Existing Services

From Identifying Difficult Problems in Cyberlaw
Revision as of 01:09, 1 March 2012 by <bdi></bdi> (talk) (8YQJ13 It's straight to the point! You could not tell in other words! :D)
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Human rights videos are currently disseminated through a variety of traditional and new media outlets. While these services have allowed many important human rights videos to reach an unprecedented audience, they are currently inadequate in two ways. First, none of the existing solutions have the proper alignment of incentives to effectively and fully support human rights media. Second, no existing service provides both secure anonymous uploading mechanisms and tools to ensure the anonymity of the videos’ subjects.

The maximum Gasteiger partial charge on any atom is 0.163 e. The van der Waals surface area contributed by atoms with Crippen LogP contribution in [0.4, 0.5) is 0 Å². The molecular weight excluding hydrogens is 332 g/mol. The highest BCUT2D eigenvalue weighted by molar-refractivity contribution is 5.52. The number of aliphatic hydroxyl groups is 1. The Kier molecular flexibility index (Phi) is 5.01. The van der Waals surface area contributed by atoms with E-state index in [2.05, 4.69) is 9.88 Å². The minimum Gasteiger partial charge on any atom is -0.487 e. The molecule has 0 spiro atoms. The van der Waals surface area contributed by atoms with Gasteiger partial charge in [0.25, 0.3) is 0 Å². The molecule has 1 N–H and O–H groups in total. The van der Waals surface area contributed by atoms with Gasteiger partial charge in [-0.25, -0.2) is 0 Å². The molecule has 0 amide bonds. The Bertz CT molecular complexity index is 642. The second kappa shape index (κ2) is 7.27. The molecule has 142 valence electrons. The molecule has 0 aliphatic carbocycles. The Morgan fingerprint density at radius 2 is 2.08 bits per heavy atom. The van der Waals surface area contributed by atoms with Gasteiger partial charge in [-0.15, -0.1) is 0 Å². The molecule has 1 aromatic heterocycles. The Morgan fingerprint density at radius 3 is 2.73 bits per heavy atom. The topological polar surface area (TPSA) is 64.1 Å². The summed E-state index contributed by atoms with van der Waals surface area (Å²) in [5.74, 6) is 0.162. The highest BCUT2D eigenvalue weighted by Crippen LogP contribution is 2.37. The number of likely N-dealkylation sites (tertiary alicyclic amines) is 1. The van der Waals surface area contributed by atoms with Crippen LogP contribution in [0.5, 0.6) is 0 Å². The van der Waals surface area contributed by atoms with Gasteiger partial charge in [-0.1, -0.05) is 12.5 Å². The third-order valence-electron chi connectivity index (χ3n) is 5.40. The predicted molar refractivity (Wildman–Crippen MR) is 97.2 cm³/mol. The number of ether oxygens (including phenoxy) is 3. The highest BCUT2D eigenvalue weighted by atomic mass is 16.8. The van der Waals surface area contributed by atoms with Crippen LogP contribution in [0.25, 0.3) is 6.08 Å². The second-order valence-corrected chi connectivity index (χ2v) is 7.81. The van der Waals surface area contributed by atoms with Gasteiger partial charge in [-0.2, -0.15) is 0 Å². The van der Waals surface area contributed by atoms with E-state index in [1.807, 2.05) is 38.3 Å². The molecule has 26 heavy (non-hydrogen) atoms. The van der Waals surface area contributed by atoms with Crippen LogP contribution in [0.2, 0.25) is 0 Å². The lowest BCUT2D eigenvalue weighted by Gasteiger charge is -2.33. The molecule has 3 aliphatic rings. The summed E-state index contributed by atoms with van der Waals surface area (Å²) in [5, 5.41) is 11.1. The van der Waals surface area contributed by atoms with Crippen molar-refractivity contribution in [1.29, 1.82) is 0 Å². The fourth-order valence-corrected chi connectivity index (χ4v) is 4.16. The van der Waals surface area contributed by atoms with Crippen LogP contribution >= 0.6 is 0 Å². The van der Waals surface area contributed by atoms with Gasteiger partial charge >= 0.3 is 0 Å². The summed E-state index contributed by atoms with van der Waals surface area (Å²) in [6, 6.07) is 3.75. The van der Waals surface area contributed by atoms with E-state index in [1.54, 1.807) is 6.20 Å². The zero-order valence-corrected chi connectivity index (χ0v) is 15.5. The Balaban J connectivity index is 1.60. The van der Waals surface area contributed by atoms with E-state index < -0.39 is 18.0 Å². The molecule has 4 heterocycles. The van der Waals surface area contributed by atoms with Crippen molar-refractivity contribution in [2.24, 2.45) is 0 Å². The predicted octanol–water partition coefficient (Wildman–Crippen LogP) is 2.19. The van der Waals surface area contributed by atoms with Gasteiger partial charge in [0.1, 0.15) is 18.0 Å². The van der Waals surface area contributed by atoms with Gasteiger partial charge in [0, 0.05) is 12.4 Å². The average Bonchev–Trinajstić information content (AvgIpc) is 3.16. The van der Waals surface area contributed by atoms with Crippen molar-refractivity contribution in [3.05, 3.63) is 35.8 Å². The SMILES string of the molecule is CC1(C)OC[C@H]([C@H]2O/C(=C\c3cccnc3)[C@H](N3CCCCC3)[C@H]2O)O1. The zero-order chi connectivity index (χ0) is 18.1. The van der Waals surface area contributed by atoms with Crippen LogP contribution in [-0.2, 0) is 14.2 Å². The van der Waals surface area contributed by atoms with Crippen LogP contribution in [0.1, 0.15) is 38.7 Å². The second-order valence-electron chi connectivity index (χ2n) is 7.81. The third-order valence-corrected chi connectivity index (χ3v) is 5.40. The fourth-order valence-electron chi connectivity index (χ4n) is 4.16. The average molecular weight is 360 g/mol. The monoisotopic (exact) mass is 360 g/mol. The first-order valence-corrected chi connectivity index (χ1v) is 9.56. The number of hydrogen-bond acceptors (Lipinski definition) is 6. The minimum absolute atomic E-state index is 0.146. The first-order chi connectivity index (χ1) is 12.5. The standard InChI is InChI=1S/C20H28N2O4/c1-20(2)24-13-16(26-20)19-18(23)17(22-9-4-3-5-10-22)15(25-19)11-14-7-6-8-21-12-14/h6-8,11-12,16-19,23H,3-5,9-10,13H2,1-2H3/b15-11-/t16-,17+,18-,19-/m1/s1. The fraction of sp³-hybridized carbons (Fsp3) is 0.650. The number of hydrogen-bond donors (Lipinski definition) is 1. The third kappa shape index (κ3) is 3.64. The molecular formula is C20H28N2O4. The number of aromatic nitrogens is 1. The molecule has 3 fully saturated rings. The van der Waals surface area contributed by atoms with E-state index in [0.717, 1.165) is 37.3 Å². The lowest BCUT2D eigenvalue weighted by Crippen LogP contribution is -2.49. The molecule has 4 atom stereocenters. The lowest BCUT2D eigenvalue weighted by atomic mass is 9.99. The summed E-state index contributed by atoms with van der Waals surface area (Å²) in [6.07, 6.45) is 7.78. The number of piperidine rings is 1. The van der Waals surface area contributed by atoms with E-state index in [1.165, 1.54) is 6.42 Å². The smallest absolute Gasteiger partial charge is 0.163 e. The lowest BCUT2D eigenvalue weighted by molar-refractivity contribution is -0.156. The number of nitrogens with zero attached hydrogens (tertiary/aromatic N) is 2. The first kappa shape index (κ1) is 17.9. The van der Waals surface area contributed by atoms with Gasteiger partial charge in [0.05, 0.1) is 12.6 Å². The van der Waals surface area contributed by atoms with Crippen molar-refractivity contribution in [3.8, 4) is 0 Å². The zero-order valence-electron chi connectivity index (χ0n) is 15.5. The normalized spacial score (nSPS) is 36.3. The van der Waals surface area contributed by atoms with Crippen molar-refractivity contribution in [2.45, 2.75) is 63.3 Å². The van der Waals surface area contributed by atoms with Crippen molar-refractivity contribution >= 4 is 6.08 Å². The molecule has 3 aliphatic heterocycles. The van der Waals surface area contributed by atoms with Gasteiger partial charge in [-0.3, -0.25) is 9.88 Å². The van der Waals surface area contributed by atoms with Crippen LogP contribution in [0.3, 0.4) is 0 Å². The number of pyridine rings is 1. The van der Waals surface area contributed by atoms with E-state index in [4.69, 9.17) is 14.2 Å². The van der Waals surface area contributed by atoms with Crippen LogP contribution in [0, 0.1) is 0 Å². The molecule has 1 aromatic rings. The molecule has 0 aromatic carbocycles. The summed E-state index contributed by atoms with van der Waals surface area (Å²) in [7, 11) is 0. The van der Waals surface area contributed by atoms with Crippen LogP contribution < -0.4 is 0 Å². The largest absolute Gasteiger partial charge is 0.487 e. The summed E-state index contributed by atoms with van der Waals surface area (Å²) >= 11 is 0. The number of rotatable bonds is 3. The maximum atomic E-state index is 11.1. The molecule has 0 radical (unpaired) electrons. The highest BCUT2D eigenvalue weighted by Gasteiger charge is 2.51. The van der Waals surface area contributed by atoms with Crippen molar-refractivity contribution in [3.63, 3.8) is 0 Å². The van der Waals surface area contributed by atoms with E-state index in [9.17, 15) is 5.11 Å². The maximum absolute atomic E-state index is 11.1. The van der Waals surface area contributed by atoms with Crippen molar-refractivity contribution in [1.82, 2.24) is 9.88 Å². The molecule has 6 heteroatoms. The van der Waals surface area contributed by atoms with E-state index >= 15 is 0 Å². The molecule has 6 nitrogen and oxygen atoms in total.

8YQJ13 It's straight to the point! You could not tell in other words! :D


In addition to being uniquely incentivized to support human rights media, Pharos solves another critical problem that no other existing organization solves: anonymity. Pharos offers anonymity in two ways. First, people can upload their human rights videos anonymously, so that oppressive governments cannot trace the video to a specific individual. Second, Pharos offers services to strip metadata and blur identifiable faces in the videos themselves. Neither of these services are currently offered by any of the organizations presented above. Anonymity has simply not been as important in the past, because it was difficult or impossible to trace the origin of a video or identify the people in it. As governments grow increasingly tech-savvy, however, we believe anonymization services will become crucial for human rights organizations that wish to receive important content without putting their sources in danger.